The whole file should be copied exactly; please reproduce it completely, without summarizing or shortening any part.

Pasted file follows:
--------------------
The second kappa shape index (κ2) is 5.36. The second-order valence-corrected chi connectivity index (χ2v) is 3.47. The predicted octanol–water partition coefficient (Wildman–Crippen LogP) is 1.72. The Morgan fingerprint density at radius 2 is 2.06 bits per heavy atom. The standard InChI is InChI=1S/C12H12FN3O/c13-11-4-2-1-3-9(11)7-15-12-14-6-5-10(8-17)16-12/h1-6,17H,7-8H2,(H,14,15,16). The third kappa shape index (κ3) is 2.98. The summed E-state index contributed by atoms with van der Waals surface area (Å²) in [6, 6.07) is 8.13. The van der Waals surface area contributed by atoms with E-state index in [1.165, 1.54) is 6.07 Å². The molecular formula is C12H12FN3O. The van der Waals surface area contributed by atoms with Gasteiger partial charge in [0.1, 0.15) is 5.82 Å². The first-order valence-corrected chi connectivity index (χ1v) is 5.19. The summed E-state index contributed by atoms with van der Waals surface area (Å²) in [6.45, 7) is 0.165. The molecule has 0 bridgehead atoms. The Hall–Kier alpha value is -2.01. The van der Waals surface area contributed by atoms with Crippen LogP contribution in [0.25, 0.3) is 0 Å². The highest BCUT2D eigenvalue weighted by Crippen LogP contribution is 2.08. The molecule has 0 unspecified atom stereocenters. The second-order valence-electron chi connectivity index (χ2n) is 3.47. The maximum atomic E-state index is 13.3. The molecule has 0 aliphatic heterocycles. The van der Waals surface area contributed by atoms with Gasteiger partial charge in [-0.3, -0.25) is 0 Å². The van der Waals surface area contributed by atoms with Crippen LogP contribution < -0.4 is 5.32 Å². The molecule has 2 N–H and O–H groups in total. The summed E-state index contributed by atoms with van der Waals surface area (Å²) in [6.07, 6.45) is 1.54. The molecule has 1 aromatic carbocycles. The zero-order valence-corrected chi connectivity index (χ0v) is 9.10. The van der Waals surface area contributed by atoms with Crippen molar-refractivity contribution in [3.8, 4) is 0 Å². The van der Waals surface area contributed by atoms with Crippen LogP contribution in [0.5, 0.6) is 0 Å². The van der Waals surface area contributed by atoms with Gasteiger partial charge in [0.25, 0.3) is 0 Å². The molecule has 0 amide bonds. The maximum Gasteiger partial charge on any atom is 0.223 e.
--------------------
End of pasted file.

The second kappa shape index (κ2) is 5.36. The second-order valence-corrected chi connectivity index (χ2v) is 3.47. The predicted octanol–water partition coefficient (Wildman–Crippen LogP) is 1.72. The Morgan fingerprint density at radius 2 is 2.06 bits per heavy atom. The standard InChI is InChI=1S/C12H12FN3O/c13-11-4-2-1-3-9(11)7-15-12-14-6-5-10(8-17)16-12/h1-6,17H,7-8H2,(H,14,15,16). The third kappa shape index (κ3) is 2.98. The summed E-state index contributed by atoms with van der Waals surface area (Å²) in [6, 6.07) is 8.13. The van der Waals surface area contributed by atoms with E-state index in [1.165, 1.54) is 6.07 Å². The molecular formula is C12H12FN3O. The van der Waals surface area contributed by atoms with Gasteiger partial charge in [0.1, 0.15) is 5.82 Å². The first-order valence-corrected chi connectivity index (χ1v) is 5.19. The summed E-state index contributed by atoms with van der Waals surface area (Å²) in [6.45, 7) is 0.165. The molecule has 0 bridgehead atoms. The Hall–Kier alpha value is -2.01. The van der Waals surface area contributed by atoms with Crippen LogP contribution in [0.25, 0.3) is 0 Å². The highest BCUT2D eigenvalue weighted by Crippen LogP contribution is 2.08. The molecule has 0 unspecified atom stereocenters. The second-order valence-electron chi connectivity index (χ2n) is 3.47. The maximum atomic E-state index is 13.3. The molecule has 0 aliphatic heterocycles. The van der Waals surface area contributed by atoms with Gasteiger partial charge in [-0.3, -0.25) is 0 Å². The van der Waals surface area contributed by atoms with Crippen LogP contribution < -0.4 is 5.32 Å². The molecule has 2 N–H and O–H groups in total. The summed E-state index contributed by atoms with van der Waals surface area (Å²) in [6.07, 6.45) is 1.54. The molecule has 1 aromatic carbocycles. The zero-order valence-corrected chi connectivity index (χ0v) is 9.10. The van der Waals surface area contributed by atoms with Crippen molar-refractivity contribution in [3.8, 4) is 0 Å². The van der Waals surface area contributed by atoms with Crippen LogP contribution in [0.5, 0.6) is 0 Å². The van der Waals surface area contributed by atoms with Gasteiger partial charge in [0.25, 0.3) is 0 Å². The molecule has 0 amide bonds. The maximum Gasteiger partial charge on any atom is 0.223 e.